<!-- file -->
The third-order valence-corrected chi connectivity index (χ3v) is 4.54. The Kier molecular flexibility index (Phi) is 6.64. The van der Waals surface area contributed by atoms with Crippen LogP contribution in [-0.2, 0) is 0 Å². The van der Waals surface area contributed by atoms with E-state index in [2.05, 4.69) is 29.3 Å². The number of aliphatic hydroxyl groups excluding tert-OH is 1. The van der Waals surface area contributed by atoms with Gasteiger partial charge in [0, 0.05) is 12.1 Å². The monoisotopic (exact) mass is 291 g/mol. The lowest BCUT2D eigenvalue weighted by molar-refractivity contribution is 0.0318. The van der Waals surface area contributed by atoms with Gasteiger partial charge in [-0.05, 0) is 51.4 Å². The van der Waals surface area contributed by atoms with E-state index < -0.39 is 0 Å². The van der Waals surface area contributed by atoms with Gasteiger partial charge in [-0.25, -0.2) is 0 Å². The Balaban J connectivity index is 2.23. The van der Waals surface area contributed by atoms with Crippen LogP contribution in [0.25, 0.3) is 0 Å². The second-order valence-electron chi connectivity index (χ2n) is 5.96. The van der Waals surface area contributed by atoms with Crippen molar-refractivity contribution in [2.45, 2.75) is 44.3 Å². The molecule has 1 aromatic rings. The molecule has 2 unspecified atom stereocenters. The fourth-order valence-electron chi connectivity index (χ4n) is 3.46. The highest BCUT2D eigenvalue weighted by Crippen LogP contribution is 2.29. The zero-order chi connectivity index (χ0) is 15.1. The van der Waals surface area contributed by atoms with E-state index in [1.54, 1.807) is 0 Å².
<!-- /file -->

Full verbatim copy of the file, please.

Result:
The third-order valence-corrected chi connectivity index (χ3v) is 4.54. The Kier molecular flexibility index (Phi) is 6.64. The van der Waals surface area contributed by atoms with Crippen LogP contribution in [-0.2, 0) is 0 Å². The van der Waals surface area contributed by atoms with E-state index in [2.05, 4.69) is 29.3 Å². The number of aliphatic hydroxyl groups excluding tert-OH is 1. The van der Waals surface area contributed by atoms with Gasteiger partial charge in [0, 0.05) is 12.1 Å². The monoisotopic (exact) mass is 291 g/mol. The lowest BCUT2D eigenvalue weighted by molar-refractivity contribution is 0.0318. The van der Waals surface area contributed by atoms with Gasteiger partial charge in [-0.05, 0) is 51.4 Å². The van der Waals surface area contributed by atoms with E-state index < -0.39 is 0 Å². The van der Waals surface area contributed by atoms with Gasteiger partial charge in [-0.25, -0.2) is 0 Å². The Balaban J connectivity index is 2.23. The van der Waals surface area contributed by atoms with Crippen LogP contribution in [0.25, 0.3) is 0 Å². The second-order valence-electron chi connectivity index (χ2n) is 5.96. The van der Waals surface area contributed by atoms with Crippen molar-refractivity contribution in [2.45, 2.75) is 44.3 Å². The molecule has 1 aromatic rings. The molecule has 2 unspecified atom stereocenters. The fourth-order valence-electron chi connectivity index (χ4n) is 3.46. The highest BCUT2D eigenvalue weighted by Crippen LogP contribution is 2.29. The zero-order chi connectivity index (χ0) is 15.1. The van der Waals surface area contributed by atoms with E-state index in [1.54, 1.807) is 0 Å².